Resolution Adopted by the CCAR

On Hunger and Food banks

Adopted by the CCAR at the 94th Annual Convention of
the Central Conference of American Rabbis
Los Angeles, March 13-16, 1983

One of the most significant mitzvot in our tradition calls upon us to feed the hungry and clothe the naked. Despite this prophetic mandate, experts in the area of poverty and hunger inform us that malnutrition in America, which had been eliminated in the late 1970's, in large part because of poverty and food-stamp programs, has re-emerged. They cite Reagan Administration budgetary cuts, especially pressure upon the Department of Agriculture by the Office of Budget and Administration, as the main reason for the increasing levels of illness, infant mortality, and starvation in American households.
We see repeated examples of farmers, supermarkets, and corporations being prevented from distributing their surplus foodstuffs to those in need. We learn about the plight of millions of impoverished families and individuals being denied food stamps and medical care where once they were available. We know of many cases such as the court order demanding that Department of Agriculture officials spend unused funds to feed 47,000 poor women and children in Georgia and New York. We view the long lines of people waiting for supplies from local synagogue, church, and civic food banks. We hear the fears expressed about increased malnutrition and starvation if food and medical projects are returned to State governments by the Federal government, considering that such efforts were created because of individual States' inability and/or unwillingness to provide for their impoverished citizens and residents.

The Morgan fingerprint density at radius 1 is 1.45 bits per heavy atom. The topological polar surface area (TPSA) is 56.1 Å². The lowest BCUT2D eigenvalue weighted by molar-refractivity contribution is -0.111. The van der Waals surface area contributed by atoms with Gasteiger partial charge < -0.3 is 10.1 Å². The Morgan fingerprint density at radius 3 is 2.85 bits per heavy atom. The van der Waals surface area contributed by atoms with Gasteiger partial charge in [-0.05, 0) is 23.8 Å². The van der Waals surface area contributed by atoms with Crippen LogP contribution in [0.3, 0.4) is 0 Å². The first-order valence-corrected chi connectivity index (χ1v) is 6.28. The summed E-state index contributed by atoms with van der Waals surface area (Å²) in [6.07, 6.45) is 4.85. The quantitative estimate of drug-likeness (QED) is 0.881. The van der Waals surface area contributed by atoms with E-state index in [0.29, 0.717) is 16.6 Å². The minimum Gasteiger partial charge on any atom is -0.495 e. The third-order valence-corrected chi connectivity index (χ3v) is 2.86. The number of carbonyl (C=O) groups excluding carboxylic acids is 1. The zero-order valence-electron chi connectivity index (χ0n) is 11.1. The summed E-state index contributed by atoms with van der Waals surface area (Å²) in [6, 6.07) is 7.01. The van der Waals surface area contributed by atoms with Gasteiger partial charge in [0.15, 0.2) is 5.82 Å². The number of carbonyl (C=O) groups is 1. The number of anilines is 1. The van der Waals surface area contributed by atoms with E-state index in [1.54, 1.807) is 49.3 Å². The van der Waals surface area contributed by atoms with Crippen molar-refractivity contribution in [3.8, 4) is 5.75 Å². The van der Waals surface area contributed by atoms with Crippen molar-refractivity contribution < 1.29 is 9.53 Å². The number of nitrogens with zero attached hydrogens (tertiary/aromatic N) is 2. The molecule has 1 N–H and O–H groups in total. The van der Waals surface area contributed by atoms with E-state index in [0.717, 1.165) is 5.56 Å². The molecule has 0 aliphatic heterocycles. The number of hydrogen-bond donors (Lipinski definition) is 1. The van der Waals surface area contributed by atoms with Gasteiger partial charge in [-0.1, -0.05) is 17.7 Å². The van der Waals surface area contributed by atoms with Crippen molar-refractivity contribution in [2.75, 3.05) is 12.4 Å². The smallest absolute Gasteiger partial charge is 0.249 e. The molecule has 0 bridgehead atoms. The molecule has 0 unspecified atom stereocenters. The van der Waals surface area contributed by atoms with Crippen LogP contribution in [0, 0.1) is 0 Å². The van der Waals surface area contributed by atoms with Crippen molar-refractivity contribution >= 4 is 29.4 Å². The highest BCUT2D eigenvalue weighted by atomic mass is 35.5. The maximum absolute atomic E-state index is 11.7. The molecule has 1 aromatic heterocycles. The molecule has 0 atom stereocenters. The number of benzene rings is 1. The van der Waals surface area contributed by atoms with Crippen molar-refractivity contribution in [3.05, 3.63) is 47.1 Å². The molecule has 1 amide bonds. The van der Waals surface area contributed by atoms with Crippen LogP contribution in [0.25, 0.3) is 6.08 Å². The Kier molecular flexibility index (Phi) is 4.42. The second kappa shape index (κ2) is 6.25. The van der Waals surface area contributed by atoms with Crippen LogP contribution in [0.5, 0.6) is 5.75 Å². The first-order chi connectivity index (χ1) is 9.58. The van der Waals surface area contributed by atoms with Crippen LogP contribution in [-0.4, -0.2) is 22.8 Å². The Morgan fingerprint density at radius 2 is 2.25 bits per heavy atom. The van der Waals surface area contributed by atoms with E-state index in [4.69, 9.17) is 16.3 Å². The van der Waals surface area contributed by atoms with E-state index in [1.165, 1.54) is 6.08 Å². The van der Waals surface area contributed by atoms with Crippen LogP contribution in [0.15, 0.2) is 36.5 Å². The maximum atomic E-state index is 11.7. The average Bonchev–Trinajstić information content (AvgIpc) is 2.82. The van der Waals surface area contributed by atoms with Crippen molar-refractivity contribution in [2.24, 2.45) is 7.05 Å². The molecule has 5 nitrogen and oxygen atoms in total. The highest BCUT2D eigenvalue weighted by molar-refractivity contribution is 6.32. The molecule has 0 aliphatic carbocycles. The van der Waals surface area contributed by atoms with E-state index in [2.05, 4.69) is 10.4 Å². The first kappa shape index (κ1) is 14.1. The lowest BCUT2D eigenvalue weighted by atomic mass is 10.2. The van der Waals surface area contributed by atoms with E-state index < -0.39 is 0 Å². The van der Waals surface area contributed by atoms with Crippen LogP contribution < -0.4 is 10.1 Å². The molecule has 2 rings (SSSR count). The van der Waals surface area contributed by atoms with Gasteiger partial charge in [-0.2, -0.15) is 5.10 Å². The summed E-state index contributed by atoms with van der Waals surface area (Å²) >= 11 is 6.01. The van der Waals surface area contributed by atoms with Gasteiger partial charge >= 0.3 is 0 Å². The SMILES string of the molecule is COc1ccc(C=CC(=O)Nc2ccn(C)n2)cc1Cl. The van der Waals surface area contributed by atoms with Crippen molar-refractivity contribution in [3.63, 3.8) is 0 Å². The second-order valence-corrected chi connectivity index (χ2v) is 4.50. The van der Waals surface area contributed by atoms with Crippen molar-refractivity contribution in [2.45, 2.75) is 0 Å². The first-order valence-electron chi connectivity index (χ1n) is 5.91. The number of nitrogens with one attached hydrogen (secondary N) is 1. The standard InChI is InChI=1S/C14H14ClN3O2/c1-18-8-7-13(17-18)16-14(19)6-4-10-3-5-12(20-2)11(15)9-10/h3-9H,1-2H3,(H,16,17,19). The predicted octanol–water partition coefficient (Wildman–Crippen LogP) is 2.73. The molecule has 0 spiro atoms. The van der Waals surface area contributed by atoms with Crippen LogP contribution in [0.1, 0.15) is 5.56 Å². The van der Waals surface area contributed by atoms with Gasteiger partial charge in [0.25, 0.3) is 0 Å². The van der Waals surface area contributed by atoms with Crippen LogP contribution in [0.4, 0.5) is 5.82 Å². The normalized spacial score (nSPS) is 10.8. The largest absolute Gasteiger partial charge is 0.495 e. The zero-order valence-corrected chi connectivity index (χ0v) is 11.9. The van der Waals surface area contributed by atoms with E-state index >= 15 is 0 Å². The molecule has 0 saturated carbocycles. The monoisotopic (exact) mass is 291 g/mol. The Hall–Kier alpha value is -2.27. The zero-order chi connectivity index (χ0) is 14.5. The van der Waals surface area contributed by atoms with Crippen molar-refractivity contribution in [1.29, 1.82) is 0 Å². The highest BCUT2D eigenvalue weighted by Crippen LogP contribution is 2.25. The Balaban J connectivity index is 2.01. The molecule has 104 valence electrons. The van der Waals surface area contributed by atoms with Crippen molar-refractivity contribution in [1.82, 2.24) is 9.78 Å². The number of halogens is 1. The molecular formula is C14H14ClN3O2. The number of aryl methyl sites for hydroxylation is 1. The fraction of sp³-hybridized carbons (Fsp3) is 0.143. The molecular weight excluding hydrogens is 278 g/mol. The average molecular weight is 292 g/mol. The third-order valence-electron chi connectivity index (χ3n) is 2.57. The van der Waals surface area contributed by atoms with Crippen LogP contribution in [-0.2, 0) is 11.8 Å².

In 1975, the Central Conference of American Rabbis resolved that the issue of hunger be given high priority by synagogue and communal institutions. In 1981, the Pacific Association of Reform Rabbis urged its constituent members to create "food banks" and similar projects for collection and distribution of nourishment and clothing within their local communities. In 1982, the Central Conference of American Rabbis decried budget cuts which further limited foods subsidies and health care.

THEREFORE BE IT RESOLVED that because conditions have only grown worse since the passage of these resolutions, and since the future portends even greater hardships for the poor, we urge the CCAR membership to reinforce and strengthen those guidelines enumerated in 1975 and 1981 for education and action. Further, we urge our membership to create "food banks" and food collection and distribution projects and to work in cooperation with other religious and civic organizations to share our bounty and our blessings with those who lack the essentials of life: food, clothing, medicine. and shelter.